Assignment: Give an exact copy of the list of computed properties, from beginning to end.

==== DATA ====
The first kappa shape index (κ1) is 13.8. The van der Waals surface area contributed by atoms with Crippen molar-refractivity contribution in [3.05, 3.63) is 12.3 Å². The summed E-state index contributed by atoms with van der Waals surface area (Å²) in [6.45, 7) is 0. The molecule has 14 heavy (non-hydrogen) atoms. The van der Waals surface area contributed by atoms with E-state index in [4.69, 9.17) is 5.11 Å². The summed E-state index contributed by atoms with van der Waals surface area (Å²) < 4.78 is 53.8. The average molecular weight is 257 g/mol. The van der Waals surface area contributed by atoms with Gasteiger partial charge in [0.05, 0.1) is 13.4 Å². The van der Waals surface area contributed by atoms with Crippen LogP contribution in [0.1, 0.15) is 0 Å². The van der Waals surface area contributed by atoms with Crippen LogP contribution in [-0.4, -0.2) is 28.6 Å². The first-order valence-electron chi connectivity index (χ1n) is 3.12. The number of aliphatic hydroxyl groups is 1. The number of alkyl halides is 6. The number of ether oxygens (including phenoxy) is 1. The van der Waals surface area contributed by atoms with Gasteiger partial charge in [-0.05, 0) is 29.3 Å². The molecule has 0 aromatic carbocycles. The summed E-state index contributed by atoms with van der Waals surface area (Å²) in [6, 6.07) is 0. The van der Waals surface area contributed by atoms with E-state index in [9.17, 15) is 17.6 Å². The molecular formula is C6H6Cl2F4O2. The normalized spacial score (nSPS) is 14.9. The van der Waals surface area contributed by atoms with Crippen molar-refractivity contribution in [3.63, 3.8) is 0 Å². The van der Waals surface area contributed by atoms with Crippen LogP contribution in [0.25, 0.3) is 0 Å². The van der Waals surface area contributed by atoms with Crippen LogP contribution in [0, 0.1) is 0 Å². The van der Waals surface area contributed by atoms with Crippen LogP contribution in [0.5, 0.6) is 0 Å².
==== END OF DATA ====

The first kappa shape index (κ1) is 13.8. The van der Waals surface area contributed by atoms with Crippen molar-refractivity contribution in [3.05, 3.63) is 12.3 Å². The summed E-state index contributed by atoms with van der Waals surface area (Å²) in [6.45, 7) is 0. The molecule has 14 heavy (non-hydrogen) atoms. The van der Waals surface area contributed by atoms with E-state index in [4.69, 9.17) is 5.11 Å². The summed E-state index contributed by atoms with van der Waals surface area (Å²) < 4.78 is 53.8. The average molecular weight is 257 g/mol. The van der Waals surface area contributed by atoms with Gasteiger partial charge in [0.05, 0.1) is 13.4 Å². The van der Waals surface area contributed by atoms with Crippen LogP contribution in [0.1, 0.15) is 0 Å². The van der Waals surface area contributed by atoms with Crippen LogP contribution in [-0.4, -0.2) is 28.6 Å². The first-order valence-electron chi connectivity index (χ1n) is 3.12. The number of aliphatic hydroxyl groups is 1. The number of alkyl halides is 6. The number of ether oxygens (including phenoxy) is 1. The van der Waals surface area contributed by atoms with Gasteiger partial charge in [-0.05, 0) is 29.3 Å². The molecule has 0 aromatic carbocycles. The summed E-state index contributed by atoms with van der Waals surface area (Å²) in [6, 6.07) is 0. The van der Waals surface area contributed by atoms with E-state index in [9.17, 15) is 17.6 Å². The molecular formula is C6H6Cl2F4O2. The normalized spacial score (nSPS) is 14.9. The van der Waals surface area contributed by atoms with Crippen molar-refractivity contribution in [3.63, 3.8) is 0 Å². The van der Waals surface area contributed by atoms with Crippen LogP contribution in [0.25, 0.3) is 0 Å². The van der Waals surface area contributed by atoms with Crippen LogP contribution in [0, 0.1) is 0 Å². The van der Waals surface area contributed by atoms with Crippen LogP contribution in [0.5, 0.6) is 0 Å².